Telco operators don’t have an easy life these days. Their biggest nightmare is being unable to provide customers with high-speed services as this leads to an increased churn rate. This problem becomes even more serious when you consider that these customers represent as much as 30% of subscribers.
At first glance, deploying fibre seems to be the best of all possible solutions. However, such an approach is either too expensive (in many cases, deployment costs can be as much as €500 per flat – compare that to the price customers pay for your internet services) or users simply don’t want your engineers to enter their flats due to the mess and disruption they might cause.
One of the biggest Telco operators in Europe faced such a challenge and started looking for a partner who could help them come up with a solution. VECTOR BLUE HUB team was approached in order to find out if there was a way round this problem to increase the number of subscribers that can be reached by fibre.
We set to work on gaining a deeper understanding of the operational environment and the root cause of the problem. It turned out that in most cases buildings already have fibre or can easily be provided with it, but the last 100 meters are the most problematic as it’s either too expensive or impossible to bridge this gap.
After conducting an analysis of the operational environment, it turned out that in 95% of cases there is an existing coaxial infrastructure which can be used. Knowing that, we reframed the final problem from “how to reach them with fibre” to “how can we provide them with high-speed services using existing infrastructure?”
Several workshops later, both teams managed to define the most important requirements a solution must meet:
- only existing coaxial access can be used and the data transmission should work over a distance of 100 meters (the max. distance between the point where the fibre ends and the subscriber premises).
- the speed provided by this solution must be at least 500 mbs and have the possibility of being extended to 1 Gbps within the next 12 months.
- the solution must be powered remotely (from the subscriber premises) because there is no power available in telecommunication shafts/ducts.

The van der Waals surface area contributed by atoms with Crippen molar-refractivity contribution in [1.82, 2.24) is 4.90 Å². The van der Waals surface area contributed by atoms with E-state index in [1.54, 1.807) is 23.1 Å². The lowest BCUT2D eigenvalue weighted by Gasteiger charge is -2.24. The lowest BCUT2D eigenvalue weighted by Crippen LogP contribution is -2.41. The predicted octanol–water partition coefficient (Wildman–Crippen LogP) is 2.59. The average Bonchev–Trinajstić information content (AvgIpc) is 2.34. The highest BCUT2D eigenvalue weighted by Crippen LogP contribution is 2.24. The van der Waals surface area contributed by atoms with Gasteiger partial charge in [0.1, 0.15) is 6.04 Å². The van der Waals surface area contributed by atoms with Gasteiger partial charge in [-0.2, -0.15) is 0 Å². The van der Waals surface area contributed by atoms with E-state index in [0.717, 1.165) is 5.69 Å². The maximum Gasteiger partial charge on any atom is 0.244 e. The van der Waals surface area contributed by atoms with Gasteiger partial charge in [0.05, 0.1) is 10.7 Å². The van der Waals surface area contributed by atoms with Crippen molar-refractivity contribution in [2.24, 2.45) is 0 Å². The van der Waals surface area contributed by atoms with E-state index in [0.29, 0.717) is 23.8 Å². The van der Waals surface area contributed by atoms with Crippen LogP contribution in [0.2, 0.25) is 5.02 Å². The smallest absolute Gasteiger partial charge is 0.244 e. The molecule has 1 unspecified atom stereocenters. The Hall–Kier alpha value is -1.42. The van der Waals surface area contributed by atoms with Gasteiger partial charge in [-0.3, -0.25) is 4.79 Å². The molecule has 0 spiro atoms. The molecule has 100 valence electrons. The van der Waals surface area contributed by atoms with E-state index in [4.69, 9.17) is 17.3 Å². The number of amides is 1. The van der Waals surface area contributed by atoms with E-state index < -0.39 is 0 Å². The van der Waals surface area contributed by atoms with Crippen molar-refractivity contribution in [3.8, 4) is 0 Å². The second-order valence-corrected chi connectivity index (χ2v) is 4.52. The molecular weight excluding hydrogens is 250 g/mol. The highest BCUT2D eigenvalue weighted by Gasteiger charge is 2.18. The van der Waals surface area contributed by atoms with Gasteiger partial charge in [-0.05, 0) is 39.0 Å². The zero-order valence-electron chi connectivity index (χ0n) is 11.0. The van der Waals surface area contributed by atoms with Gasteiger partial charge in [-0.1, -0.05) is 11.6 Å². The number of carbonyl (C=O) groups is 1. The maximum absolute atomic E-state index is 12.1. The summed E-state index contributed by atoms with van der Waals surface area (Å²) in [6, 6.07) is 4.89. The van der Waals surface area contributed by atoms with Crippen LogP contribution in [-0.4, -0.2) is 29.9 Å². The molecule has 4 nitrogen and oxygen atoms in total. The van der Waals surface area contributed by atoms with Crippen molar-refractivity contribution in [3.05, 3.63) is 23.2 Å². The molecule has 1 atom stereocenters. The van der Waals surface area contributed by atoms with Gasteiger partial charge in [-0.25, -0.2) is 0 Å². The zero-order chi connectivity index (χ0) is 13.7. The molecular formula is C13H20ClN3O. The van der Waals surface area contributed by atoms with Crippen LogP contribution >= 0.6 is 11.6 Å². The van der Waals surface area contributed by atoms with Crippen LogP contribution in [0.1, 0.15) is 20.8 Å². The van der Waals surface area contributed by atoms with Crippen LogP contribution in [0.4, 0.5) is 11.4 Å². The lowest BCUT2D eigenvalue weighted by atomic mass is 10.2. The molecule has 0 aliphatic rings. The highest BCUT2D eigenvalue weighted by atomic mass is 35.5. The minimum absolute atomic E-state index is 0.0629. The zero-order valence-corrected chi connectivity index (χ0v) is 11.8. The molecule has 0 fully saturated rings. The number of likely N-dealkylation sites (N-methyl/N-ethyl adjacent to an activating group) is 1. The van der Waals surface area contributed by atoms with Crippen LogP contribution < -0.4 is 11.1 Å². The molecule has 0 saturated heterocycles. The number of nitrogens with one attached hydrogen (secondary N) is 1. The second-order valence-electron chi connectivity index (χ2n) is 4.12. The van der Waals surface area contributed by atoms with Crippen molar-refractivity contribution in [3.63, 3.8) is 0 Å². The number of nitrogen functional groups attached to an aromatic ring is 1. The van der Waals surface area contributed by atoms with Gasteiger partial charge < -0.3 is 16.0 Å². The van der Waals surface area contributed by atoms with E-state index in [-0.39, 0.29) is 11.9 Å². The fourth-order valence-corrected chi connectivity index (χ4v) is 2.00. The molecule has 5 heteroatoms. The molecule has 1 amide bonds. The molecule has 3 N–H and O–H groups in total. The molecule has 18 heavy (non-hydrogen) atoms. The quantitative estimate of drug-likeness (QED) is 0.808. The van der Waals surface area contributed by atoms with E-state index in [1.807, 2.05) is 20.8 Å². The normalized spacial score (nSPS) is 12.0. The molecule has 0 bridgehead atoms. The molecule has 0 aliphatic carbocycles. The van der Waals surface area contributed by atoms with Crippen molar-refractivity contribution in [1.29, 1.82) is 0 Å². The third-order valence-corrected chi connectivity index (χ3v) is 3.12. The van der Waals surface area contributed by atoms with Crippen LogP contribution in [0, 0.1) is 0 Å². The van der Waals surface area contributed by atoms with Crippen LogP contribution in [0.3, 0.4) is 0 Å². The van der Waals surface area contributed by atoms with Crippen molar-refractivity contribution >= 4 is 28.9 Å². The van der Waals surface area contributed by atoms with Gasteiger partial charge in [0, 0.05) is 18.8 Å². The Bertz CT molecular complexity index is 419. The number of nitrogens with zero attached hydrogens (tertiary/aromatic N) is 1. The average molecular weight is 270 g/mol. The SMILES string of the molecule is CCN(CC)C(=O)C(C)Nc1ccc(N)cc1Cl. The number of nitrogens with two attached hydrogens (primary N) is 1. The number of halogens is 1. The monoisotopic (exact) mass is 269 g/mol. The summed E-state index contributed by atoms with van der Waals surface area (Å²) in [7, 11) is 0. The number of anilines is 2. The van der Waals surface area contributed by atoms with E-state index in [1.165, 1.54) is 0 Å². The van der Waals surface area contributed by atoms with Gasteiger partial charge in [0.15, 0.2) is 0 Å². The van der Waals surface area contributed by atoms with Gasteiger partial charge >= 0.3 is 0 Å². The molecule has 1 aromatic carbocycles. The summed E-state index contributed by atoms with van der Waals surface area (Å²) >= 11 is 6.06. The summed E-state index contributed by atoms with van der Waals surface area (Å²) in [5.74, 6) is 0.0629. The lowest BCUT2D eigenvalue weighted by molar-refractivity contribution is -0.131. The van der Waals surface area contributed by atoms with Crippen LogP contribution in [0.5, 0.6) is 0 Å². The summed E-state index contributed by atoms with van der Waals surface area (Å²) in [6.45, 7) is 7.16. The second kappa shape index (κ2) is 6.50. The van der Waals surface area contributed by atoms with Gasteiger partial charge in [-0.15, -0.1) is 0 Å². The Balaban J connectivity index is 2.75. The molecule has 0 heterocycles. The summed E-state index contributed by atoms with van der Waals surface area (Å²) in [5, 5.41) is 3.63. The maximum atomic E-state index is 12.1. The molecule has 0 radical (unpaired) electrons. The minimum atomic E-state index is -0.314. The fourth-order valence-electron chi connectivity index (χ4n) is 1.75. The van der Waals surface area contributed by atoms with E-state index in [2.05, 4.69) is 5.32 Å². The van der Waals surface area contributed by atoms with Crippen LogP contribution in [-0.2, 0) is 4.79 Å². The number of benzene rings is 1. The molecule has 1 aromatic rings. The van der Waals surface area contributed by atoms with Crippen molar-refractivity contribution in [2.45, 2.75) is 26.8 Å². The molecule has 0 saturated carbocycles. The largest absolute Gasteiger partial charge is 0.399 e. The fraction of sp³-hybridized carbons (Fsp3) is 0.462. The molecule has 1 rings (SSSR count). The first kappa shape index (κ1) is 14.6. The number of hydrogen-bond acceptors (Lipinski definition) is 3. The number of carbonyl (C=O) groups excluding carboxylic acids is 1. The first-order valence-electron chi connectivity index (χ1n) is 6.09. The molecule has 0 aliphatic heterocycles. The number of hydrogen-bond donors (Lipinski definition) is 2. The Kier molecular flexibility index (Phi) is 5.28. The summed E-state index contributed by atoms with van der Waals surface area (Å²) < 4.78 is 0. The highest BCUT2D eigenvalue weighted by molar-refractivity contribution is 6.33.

- the solution must be transparent from a system point of view (no additional equipment can be installed in the head ends).
- the solution must be provided to end users free of charge, so it cannot be too expensive.
- short time to market – for every day we wait, other operators are gaining customers.
As a first step, we had to think about what kind of technology we can use in order to meet all of the transmission requirements (such as the medium used, the required bitrate, distance and quality). After several brainstorming sessions, we decided to use MOCA 2.0, which has a well-established market position and is already widely used to distribute ethernet signals to subscriber premises. We had to use its point-to-point mode as the throughput we achieved while operating in standard mode was insufficient (probably the first time this has ever happened in a commercial deployment).
We created a solution consisting of two devices: one of them is located in a telco duct (where the fibre ends and the coax starts) and the second is on the subscriber’s premises. The device placed in the telco duct is remotely powered by the subscriber’s device and – as it is mainly installed in dusty environments – it had to have a housing with a high Ingress Protection Rating.
The first trial of 50 prototypes was delivered within 3 months of the first workshop and the solution was confirmed to work perfectly. Based on the feedback we collected from the customer, we decided to implement small changes, certify the final product and start mass production. In addition, because the customer didn’t have highly skilled technical teams to maintain the product, Blue Hub took full responsibility for this operation.
Thanks to the solution we developed together, the Telco operator was able to significantly increase the number of subscribers they can address with high-speed services.
What we did
- advanced communication technologies studies
- electronic and mechanical design
- embedded software development (C++/C/python)
- system tests (GPON)
- certification (EMC/CE)
- mass production
- maintenance (service/refurbishment)